Six years ago, the New York City Department of Housing Preservation and Development and the local chapter of the American Institute of Architects held a competition. The goal: to set the standard for affordable housing by integrating sustainability, design excellence, and the promotion of healthy living. The prize: a long, narrow, triangular lot in the south Bronx, the city’s most economically disadvantaged community. The result, dubbed Via Verde, opens in March, incorporating an array of green design strategies that run the gamut from low to high tech.

NyrenVerde_3_351The team of Dattner Architects, Grimshaw Architects, developer Jonathan Rose Companies, and not-for-profit affordable housing developer Phipps Houses, all based in New York, won with a design that organized a 20-story tower, a mid-rise building, and townhouses around a central courtyard. Via Verde—literally, “green way”—includes 150 apartments that will be rented to households earning between 30 and 90 percent of area median income (AMI) and 71 for-sale units available to households earning 110 percent of AMI.

The 60,000-square-foot (5,570-sq-m) site runs north–south, with a large, city-owned playing field to the south. “That led us to a design that would step from a very low-rise building at the south end to a 20-story tower at the north end,” says Bill Stein, principal of Dattner Architects. That step-up maximizes access to natural light for the units and the rooftops—all of which are vegetated—and maximizes locations for south-oriented photovoltaic arrays.

The idea was to provide as much green open space as possible. “The asthma rates in the south Bronx are incredibly high, so if we can give people access to greenery and fresh air, that’s a positive thing,” says Ari Goldstein, senior project manager for Jonathan Rose Companies. In addition to evergreen trees on the third-floor roof and fruit trees on the fourth-floor roof, the fifth-floor roof offers raised beds for resident gardening. In total, the building supports 40,000 square feet (3,700 sq m) of vegetated roof space.

Such extensive use of green roofs, along with horizontally and vertically mounted photovoltaic arrays and a rainwater harvesting system, may be atypical in this project type, but many of Via Verde’s strategies are easily in reach for affordable housing. “For basic building systems, you’re always going to have a boiler, so you might as well have the most high-efficiency condensing boiler, because it’s really not that much more expensive,” says Goldstein. “You’re always going to have insulation, so you might as well put in an extra inch. No major cost, but a much tighter building envelope.” Caulking and sealing windows and floors are also crucial to improving energy efficiency.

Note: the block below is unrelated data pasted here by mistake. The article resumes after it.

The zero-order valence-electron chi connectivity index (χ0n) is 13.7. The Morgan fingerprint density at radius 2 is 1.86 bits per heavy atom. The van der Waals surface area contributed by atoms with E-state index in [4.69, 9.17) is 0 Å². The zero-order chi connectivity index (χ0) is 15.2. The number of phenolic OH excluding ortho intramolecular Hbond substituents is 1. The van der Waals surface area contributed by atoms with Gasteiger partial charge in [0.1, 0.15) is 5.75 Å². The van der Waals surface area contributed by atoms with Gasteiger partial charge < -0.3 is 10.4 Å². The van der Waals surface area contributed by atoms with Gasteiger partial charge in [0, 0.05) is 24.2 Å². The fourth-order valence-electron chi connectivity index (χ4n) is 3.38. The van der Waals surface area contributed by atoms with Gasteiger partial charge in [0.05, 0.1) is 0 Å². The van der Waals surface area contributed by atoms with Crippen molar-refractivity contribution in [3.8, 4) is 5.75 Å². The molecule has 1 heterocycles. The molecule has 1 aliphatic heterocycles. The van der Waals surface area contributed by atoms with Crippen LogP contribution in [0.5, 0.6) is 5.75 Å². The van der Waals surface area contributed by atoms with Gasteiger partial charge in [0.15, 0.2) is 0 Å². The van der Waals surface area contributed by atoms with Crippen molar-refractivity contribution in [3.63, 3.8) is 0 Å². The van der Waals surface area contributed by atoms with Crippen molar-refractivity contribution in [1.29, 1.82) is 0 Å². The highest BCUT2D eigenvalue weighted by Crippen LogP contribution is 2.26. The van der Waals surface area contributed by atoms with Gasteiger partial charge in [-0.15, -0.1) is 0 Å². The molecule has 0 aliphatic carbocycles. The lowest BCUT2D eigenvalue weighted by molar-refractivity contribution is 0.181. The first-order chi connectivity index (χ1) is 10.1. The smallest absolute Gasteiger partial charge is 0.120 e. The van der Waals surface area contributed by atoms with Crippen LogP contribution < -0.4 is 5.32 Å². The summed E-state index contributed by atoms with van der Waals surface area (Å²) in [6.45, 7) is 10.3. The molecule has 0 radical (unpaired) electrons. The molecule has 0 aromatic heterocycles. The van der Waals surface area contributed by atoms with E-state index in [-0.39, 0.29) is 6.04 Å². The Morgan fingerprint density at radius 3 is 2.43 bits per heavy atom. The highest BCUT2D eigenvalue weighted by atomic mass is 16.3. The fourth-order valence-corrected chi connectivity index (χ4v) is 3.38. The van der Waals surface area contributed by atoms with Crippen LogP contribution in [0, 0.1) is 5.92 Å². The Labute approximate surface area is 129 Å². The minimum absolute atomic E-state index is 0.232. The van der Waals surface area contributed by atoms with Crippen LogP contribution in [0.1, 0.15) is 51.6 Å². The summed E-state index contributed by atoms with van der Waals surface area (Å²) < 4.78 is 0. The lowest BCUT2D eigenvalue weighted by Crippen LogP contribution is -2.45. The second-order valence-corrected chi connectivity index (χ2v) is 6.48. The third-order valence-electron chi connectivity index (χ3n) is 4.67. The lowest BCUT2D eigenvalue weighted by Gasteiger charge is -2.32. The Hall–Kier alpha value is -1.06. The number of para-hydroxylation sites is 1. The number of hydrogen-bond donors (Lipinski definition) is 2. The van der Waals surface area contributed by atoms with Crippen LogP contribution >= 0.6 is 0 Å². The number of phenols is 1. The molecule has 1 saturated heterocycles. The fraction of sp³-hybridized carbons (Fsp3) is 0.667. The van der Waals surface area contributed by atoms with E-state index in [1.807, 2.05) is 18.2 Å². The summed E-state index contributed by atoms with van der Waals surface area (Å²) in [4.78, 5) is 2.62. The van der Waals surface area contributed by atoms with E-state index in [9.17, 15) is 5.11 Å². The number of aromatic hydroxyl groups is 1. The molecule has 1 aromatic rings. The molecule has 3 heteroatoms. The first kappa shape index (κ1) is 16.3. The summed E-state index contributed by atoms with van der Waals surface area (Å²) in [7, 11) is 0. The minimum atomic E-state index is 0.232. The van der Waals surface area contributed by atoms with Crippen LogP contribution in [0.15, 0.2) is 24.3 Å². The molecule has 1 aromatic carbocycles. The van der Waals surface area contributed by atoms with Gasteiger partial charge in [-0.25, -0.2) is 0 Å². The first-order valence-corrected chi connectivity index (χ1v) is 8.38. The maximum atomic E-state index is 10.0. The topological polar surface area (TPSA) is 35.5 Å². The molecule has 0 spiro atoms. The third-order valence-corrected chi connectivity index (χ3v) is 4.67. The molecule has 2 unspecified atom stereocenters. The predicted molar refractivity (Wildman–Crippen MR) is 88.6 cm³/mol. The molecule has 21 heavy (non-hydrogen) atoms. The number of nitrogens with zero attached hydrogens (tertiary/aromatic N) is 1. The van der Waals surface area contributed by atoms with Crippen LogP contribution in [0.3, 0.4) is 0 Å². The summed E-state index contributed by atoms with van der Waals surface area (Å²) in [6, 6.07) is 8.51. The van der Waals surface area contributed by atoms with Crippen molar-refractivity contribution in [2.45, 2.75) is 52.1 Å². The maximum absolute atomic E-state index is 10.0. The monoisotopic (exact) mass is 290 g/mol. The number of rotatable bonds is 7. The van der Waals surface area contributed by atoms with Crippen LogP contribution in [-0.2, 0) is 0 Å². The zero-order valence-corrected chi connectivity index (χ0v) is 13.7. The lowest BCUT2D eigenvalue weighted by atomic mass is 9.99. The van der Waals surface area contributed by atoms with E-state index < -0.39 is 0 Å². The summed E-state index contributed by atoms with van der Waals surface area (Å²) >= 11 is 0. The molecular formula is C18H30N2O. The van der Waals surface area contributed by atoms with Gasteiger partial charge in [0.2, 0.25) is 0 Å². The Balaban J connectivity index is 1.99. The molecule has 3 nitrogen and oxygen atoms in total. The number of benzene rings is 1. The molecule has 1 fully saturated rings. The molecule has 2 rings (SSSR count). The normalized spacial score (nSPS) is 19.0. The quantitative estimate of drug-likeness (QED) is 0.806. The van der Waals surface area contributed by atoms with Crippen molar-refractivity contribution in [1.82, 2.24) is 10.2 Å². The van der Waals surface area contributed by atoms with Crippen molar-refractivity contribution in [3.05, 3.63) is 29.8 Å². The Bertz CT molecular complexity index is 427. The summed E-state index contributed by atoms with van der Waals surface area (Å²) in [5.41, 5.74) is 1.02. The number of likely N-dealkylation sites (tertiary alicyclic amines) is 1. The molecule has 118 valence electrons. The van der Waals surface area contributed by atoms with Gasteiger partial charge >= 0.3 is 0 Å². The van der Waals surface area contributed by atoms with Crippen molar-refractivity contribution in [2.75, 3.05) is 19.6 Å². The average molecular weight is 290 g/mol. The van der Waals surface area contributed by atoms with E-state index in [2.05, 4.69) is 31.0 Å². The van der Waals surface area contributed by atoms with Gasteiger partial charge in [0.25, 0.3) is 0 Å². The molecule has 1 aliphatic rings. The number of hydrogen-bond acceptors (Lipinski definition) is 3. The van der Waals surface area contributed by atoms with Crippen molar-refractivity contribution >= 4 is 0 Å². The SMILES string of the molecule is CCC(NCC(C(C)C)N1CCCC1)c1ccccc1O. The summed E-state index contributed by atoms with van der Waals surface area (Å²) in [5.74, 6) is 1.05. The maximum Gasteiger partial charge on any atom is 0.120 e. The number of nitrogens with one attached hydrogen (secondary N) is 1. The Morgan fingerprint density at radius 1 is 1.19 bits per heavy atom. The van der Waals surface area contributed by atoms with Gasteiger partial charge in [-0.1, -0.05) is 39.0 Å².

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Michael Wadman, vice president of Phipps Houses, notes that the project has helped Phipps embrace a higher baseline of sustainability. “This project was a good exposure to green design approaches, some of which we have gone on to apply to our other projects,” he says. “Things like better insulation and high-efficiency boilers, we’ve been able to install across the board.”

Passive design strategies such as building orientation and solar shading also help with energy efficiency. In most residential towers, corner units have exposure to breezes from two sides, but units in the middle don’t. “So we popped the middle units out a few feet to give them a corner condition,” says Robert Garneau, senior architect at Grimshaw. “That gives residents in those units site lines down to the street or the gardens, and it helps with natural ventilation.”

The project also uses simple design moves to encourage physical activity in order to enhance residents’ health. “We worked with the city to make the stairs more than just utilitarian fire stairs,” Stein says. Stair entrances are highly visible from building entries and illuminated by natural light. Most of the green roofs are accessible—the fitness center overlooks one—and the courtyard includes outdoor recreation areas and a playground. The team received an innovation credit in the Leadership in Energy and Environmental Design (LEED) rating system for the active design strategies and anticipates achieving Gold certification. To further promote health, a community medical clinic will occupy ground-floor retail space.

Having sustainable design be a mandate from the project’s start enabled the unusually high level of green strategies. “The biggest thing that people interested in sustainability can do is get their funders to embrace it and provide financial incentives for developers to do so,” Wadman says. “If a city housing agency requires a certain level of sustainability, that’s the best way to get developers to do it. Even for developers who are socially motivated, it’s still hard to stretch the budget, especially on more complicated projects.”

ULI–the Urban Land Institute